Here you see Papa has been hunting for tiny insects to feed the babies. When all else fails, they will pick out a smaller meal worm (I have a mixture of medium and large at this time) and they will break the worm down before taking it to the nestbox. In a few days the babies will be able to eat mealworms and the parents will load up and take mouthfulls to the nest. I am thinking of temporarily removing the roof of the box in a few days and mounting a camera directly above, to try to get some shots of them feeding the little ones.
Dave, Do you handle the babies and look for blowfly larvae like they show on the nabluebird.org site? That really intimidates me, as this is the first time for us. The first time we looked for eggs, we sang and made a little noise as we approached the nest box. Since there was no activity, I opened the front and almost got a face full of Mama bird. I closed the door and she stayed inside. Next day we waited for her to leave the box and we think there were four eggs. Purple Martins continue to fly over, land on, and look inside the unused box 2. Papa and Mama BB still protect box 2, hunt from it, hang from the door and look inside, until the martins get bored and go away, then they return to their normal activities.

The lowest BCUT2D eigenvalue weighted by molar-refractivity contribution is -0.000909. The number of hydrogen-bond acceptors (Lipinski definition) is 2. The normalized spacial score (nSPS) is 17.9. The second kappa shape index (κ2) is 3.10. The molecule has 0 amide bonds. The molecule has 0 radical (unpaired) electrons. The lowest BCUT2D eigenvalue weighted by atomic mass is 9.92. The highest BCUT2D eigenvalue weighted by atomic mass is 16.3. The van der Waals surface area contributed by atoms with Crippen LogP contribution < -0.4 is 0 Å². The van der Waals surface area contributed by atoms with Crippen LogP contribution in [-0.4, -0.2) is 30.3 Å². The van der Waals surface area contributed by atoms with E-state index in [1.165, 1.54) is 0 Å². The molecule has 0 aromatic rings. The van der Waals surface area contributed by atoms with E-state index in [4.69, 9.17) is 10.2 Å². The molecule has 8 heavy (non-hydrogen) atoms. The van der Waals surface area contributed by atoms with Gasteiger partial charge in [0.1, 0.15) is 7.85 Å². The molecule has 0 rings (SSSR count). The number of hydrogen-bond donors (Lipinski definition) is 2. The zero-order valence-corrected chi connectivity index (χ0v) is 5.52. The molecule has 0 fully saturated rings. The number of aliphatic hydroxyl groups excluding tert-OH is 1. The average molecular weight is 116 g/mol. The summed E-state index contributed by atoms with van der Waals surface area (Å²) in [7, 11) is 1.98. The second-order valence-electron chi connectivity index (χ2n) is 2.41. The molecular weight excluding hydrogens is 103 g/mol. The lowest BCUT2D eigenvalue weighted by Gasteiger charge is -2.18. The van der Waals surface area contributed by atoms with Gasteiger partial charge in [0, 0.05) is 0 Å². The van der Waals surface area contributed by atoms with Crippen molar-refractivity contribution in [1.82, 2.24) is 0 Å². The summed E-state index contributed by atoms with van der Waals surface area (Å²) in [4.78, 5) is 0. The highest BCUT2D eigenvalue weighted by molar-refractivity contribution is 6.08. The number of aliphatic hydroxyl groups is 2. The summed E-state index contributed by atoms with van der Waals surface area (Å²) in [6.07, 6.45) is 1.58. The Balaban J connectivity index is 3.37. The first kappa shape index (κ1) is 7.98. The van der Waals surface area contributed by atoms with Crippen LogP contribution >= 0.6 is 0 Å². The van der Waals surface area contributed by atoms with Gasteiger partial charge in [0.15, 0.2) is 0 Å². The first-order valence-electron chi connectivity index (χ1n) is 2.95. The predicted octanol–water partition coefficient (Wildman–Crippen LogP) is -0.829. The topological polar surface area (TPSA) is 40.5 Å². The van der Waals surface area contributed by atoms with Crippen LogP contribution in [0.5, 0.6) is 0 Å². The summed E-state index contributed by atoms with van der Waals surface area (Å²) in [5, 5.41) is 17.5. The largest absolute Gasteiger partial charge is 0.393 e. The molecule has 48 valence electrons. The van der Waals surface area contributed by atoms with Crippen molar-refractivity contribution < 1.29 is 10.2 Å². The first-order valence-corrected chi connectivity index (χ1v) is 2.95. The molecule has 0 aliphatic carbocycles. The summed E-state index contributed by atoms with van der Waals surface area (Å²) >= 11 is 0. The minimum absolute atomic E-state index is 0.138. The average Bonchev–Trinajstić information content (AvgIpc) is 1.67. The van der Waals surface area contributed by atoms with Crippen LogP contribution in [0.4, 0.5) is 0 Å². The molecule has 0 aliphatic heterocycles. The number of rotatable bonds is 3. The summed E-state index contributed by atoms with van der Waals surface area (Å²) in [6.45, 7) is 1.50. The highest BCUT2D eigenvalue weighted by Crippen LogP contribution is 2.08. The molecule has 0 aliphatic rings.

No, I do not handle the babies. I did just once to return one to the nest after it had been removed by the new female. This is my tenth nesting and I've not seen any evidence of bowfly.
I guess we all have had the surprise of having Mama fly out when we were sure she was gone. I make lots of noise approaching and even peck on the side of the box and still, I have had her surprise me. I always stand to the side of the box when I open it.